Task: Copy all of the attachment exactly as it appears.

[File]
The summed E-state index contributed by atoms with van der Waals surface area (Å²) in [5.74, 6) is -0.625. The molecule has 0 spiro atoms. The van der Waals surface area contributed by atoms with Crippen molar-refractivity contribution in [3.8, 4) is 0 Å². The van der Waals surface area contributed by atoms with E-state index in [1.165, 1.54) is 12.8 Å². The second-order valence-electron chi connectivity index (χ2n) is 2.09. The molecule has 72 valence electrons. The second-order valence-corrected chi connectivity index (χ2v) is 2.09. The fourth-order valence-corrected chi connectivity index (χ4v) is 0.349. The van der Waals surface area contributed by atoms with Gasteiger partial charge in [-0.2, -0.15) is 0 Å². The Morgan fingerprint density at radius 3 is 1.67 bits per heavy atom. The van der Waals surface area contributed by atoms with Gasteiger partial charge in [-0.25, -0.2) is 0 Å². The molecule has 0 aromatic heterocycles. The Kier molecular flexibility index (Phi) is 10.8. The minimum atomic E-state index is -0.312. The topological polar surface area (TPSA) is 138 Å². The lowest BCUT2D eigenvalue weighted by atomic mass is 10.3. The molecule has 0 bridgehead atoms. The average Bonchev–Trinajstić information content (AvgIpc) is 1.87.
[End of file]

The summed E-state index contributed by atoms with van der Waals surface area (Å²) in [5.74, 6) is -0.625. The molecule has 0 spiro atoms. The van der Waals surface area contributed by atoms with Crippen molar-refractivity contribution in [3.8, 4) is 0 Å². The van der Waals surface area contributed by atoms with E-state index in [1.165, 1.54) is 12.8 Å². The second-order valence-electron chi connectivity index (χ2n) is 2.09. The molecule has 72 valence electrons. The second-order valence-corrected chi connectivity index (χ2v) is 2.09. The fourth-order valence-corrected chi connectivity index (χ4v) is 0.349. The van der Waals surface area contributed by atoms with Gasteiger partial charge in [-0.2, -0.15) is 0 Å². The Morgan fingerprint density at radius 3 is 1.67 bits per heavy atom. The van der Waals surface area contributed by atoms with Gasteiger partial charge in [-0.25, -0.2) is 0 Å². The molecule has 0 aromatic heterocycles. The Kier molecular flexibility index (Phi) is 10.8. The minimum atomic E-state index is -0.312. The topological polar surface area (TPSA) is 138 Å². The lowest BCUT2D eigenvalue weighted by atomic mass is 10.3. The molecule has 0 bridgehead atoms. The average Bonchev–Trinajstić information content (AvgIpc) is 1.87.